The most widely accepted theory for the origin of the name “Sarakatsani” is that it comes from the Turkish word karakaçan (from kara = ‘black’ and kaçan = ‘fugitive’), used by the Ottomans, in reference to those people who dressed in black and fled to the mountains during the Ottoman occupation of Greece.[6] They never accepted the fall of Constantinople. According to another theory, the name derives from the village of Sakaretsi, the supposed homeland of the Sarakatsani.[7] […]

Georgakas (1949) and Kavadias (1965) believe that the Sarakatsani are either descendants of ancient nomads who inhabited the mountain regions of Greece in the pre-classical times, or they are descended from sedentary Greek peasants forced to leave their original settlements around the 14th century who became nomadic shepherds. Angeliki Hatzimihali, a Greek folklorist who spent a lifetime among the Sarakatsani, emphasises the prototypical elements of Greek culture that she found in the pastoral way of life, social organisation and art forms of the Sarakatsani. She also points out the similarity between their decorative art and the geometric art of pre-classical Greece.[17]

Source: Sarakatsani – Wikipedia

Highland Travellers (Scottish history, culture)

As an indigenous group Highland Travellers have played an essential role in the preservation of traditional Gaelic culture.[23] Travellers’ outstanding contribution to Highland life has been as custodians of an ancient and vital singing, storytelling and folklore tradition of great importance.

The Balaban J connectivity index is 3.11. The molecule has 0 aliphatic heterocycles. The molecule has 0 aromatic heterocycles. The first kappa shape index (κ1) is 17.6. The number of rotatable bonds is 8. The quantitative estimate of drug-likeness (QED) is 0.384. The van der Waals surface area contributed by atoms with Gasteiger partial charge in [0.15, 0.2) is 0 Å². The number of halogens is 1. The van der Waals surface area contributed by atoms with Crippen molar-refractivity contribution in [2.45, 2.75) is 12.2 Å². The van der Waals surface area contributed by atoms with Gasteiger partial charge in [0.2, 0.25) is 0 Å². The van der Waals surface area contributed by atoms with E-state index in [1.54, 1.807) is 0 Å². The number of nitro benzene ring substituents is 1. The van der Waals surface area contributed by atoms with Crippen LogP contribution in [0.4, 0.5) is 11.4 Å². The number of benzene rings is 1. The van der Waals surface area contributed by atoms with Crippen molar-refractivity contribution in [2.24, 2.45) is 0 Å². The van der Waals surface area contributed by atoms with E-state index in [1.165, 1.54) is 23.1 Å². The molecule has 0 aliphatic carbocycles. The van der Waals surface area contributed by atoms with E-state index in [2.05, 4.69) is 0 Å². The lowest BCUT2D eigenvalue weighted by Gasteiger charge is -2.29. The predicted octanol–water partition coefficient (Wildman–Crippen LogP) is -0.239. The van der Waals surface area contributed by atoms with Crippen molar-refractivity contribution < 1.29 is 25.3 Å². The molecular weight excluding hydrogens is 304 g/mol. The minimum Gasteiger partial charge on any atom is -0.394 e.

Source: Scottish Gypsy and Traveller groups – Wikipedia

Types of Meter in Historic Epic Poetry

Ancient Sumerian epic poems did not use any kind of poetic meter and lines did not have consistent lengths;[13] instead, Sumerian poems derived their rhythm solely through constant repetition, with subtle variations between lines.[13] Indo-European epic poetry, by contrast, usually places strong emphasis on the importance of line consistency and poetic meter.[13] Ancient Greek and Latin poems were written in dactylic hexameter.[14] Old English, German and Norse poems were written in alliterative verse,[15] usually without rhyme. Italian, Spanish and Portuguese long poems were usually written in terza rima [16] or especially ottava rima.[17] From the 14th century English epic poems were written in heroic couplets,[18] and rhyme royal,[19] though in the 16th century the Spenserian stanza[20] and blank verse[21] were also introduced. The French alexandrine is currently the heroic line in French literature, though in earlier periods the decasyllable took precedence. In Polish literature, couplets of Polish alexandrines (syllabic lines of 7+6 syllables) prevail.[22] In Russian, iambic tetrameter verse is the most popular.[23] In Serbian poetry, the decasyllable is the only form employed.[24][25]

Source: Epic poetry – Wikipedia